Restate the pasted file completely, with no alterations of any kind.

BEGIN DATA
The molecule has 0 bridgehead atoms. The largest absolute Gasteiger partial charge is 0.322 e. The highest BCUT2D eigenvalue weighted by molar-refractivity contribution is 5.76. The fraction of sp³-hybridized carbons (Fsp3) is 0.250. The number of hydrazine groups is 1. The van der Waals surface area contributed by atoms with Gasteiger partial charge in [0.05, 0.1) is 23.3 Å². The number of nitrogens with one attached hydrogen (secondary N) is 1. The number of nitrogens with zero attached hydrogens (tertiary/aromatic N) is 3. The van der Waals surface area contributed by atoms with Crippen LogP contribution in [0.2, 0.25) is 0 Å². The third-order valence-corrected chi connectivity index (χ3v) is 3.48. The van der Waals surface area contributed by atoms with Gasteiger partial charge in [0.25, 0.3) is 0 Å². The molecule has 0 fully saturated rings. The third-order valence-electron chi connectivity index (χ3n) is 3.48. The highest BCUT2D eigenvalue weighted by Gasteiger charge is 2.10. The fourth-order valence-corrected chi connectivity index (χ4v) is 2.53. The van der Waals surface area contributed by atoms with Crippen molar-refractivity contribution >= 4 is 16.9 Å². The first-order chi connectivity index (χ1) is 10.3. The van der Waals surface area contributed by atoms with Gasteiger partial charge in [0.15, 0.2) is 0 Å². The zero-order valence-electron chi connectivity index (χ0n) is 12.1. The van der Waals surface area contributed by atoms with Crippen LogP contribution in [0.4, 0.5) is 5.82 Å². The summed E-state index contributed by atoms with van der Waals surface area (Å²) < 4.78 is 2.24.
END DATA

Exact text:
The molecule has 0 bridgehead atoms. The largest absolute Gasteiger partial charge is 0.322 e. The highest BCUT2D eigenvalue weighted by molar-refractivity contribution is 5.76. The fraction of sp³-hybridized carbons (Fsp3) is 0.250. The number of hydrazine groups is 1. The van der Waals surface area contributed by atoms with Gasteiger partial charge in [0.05, 0.1) is 23.3 Å². The number of nitrogens with one attached hydrogen (secondary N) is 1. The number of nitrogens with zero attached hydrogens (tertiary/aromatic N) is 3. The van der Waals surface area contributed by atoms with Crippen LogP contribution in [0.2, 0.25) is 0 Å². The third-order valence-corrected chi connectivity index (χ3v) is 3.48. The van der Waals surface area contributed by atoms with Gasteiger partial charge in [0.25, 0.3) is 0 Å². The molecule has 0 fully saturated rings. The third-order valence-electron chi connectivity index (χ3n) is 3.48. The highest BCUT2D eigenvalue weighted by Gasteiger charge is 2.10. The fourth-order valence-corrected chi connectivity index (χ4v) is 2.53. The van der Waals surface area contributed by atoms with Crippen molar-refractivity contribution >= 4 is 16.9 Å². The first-order chi connectivity index (χ1) is 10.3. The van der Waals surface area contributed by atoms with Gasteiger partial charge in [0.15, 0.2) is 0 Å². The zero-order valence-electron chi connectivity index (χ0n) is 12.1. The van der Waals surface area contributed by atoms with Crippen LogP contribution in [0.4, 0.5) is 5.82 Å². The summed E-state index contributed by atoms with van der Waals surface area (Å²) < 4.78 is 2.24.